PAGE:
Capturing motion has always been a passion for Mike Tsang, but it was a love affair with food that helped create a unique perspective on gourmet photography.
We chatted with the Instagram prodigy about his delectable and dynamic stories.
I grew up using disposable cameras. As a family, we’d take pictures of our adventures and then put them into photo albums. I remember I had my own camera and was really nervous taking photos because there were only 25 pictures on a film. So, I would only snap when I thought I had the perfect shot.
I bought my first DSLR camera when I was 25. I used it to document my day-to-day life, making memories and showing the world my point of view. My friends and I would go on photography adventures. We’d find abandoned buildings and spend hours capturing the little details and textures of the urban landscape.
I love finding beauty in unexpected places, and then sharing it with the world.
Originally, I wasn’t a food photographer; I preferred to capture street and lifestyle stories. I wanted to shoot the urban side of London, and was particularly interested in capturing the essence of darkness in a building.
It wasn’t until I met my girlfriend that I started shooting food - she’s a massive foodie. She taught me everything I know about food. That’s when I started mixing street photography with food photography.
When growing up, I loved making things move. I used to make flipbooks, they wouldn’t make much sense but they’d have a small story – maybe someone flying a kite. For me, it was about creating motion. From then I wanted to create motion for a living, so now I’m a motion designer. It’s this background that’s been incorporated into my photography. I like to photograph things that are hard to capture, like freezing time.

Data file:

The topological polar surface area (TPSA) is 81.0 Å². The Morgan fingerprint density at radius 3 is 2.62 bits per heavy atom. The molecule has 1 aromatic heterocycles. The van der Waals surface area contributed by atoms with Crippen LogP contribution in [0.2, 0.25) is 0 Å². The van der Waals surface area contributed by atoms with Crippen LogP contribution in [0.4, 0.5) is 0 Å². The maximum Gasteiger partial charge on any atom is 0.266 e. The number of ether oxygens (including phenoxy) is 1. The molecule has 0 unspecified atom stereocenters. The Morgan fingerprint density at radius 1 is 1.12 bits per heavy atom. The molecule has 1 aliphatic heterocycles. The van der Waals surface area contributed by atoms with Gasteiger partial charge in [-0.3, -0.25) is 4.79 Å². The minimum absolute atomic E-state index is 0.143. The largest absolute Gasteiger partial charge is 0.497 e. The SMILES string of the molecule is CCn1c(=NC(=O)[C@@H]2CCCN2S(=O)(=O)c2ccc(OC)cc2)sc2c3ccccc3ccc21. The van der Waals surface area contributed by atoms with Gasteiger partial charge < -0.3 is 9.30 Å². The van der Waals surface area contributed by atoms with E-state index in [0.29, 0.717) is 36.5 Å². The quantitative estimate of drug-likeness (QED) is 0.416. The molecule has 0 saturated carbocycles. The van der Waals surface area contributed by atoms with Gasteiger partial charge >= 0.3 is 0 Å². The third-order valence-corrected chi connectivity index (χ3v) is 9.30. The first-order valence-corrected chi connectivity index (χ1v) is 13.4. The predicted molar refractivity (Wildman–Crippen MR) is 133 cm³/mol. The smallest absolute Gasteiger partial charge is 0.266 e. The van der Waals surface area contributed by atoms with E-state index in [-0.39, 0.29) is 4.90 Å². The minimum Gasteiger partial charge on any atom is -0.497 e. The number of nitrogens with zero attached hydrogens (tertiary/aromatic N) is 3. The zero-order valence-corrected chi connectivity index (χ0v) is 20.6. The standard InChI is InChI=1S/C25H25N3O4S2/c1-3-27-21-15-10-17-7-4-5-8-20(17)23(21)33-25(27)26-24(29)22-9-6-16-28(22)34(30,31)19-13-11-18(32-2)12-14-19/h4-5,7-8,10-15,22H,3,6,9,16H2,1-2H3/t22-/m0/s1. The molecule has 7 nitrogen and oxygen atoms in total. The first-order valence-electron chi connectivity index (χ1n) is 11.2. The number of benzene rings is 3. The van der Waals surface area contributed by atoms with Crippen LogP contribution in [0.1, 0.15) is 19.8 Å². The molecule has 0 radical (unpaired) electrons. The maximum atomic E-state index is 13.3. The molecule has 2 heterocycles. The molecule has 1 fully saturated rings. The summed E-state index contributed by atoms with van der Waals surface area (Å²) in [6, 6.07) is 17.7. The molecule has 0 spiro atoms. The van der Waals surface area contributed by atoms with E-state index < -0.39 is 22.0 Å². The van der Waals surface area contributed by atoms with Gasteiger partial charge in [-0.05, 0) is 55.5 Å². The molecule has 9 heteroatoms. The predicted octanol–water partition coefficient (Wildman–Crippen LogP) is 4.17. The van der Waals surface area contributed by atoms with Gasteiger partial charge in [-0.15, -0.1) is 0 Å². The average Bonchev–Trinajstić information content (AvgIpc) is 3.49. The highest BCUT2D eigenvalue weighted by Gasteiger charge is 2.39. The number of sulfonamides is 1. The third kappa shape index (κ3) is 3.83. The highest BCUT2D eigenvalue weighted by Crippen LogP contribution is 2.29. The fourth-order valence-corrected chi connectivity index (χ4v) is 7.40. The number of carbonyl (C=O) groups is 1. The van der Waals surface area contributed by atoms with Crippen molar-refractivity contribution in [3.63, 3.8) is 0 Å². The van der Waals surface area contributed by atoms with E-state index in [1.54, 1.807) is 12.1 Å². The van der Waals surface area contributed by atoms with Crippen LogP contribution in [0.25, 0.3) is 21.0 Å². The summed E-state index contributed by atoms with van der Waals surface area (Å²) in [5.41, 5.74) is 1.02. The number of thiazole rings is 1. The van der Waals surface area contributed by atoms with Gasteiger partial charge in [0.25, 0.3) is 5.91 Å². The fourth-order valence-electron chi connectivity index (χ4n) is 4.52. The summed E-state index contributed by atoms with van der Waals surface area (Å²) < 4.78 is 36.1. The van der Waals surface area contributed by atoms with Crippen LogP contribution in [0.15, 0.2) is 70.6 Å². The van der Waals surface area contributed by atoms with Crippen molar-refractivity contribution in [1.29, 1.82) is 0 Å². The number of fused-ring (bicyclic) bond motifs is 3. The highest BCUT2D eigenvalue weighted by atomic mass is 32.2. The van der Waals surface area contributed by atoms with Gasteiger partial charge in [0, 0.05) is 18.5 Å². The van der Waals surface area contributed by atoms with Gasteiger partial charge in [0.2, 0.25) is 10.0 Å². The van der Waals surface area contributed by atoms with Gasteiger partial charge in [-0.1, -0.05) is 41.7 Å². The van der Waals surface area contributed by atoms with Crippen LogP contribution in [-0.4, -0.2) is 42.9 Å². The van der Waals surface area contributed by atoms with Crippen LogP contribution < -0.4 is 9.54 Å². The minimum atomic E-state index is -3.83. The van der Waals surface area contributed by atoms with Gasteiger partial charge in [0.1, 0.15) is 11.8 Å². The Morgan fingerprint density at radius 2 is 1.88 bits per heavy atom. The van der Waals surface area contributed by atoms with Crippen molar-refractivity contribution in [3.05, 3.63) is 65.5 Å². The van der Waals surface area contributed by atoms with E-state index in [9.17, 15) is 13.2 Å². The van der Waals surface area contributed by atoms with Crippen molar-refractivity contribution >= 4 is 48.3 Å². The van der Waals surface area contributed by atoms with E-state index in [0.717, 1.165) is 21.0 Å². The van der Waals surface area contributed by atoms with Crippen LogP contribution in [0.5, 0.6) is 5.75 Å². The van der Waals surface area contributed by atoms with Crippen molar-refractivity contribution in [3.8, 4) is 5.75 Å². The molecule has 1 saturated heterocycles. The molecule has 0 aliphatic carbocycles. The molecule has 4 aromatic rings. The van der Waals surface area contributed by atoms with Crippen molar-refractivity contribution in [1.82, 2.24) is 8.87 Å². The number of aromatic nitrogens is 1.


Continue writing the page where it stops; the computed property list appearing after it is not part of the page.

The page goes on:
My girlfriend and I will start by choosing somewhere to eat. Then we’ll go to the area and I’ll shoot the journey to the restaurant or food stall to get a feel for the atmosphere.
I also film regularly. I find recording inspires me - I notice motion that I could then try and capture as a static image. From there it’s quite spontaneous. It’s also emotional too, you have to follow your instincts a lot and feel when it’s the right time to shoot.
I shoot in manual because I feel as though I get maximum control over my stories. I can control the lighting, shutter-speed and aperture. I like to shoot in raw because then I can take my images to a Lightroom and edit them if I want. My stories tend to come out quite moody, which I think is a hangover from my street photography, abandoned building past.
When I’m aiming to freeze motion I shoot in manual and then f/1.0 when trying to focus on a specific element. In terms of shutter-speed and aperture, I tend to flick through until I find the one that I like.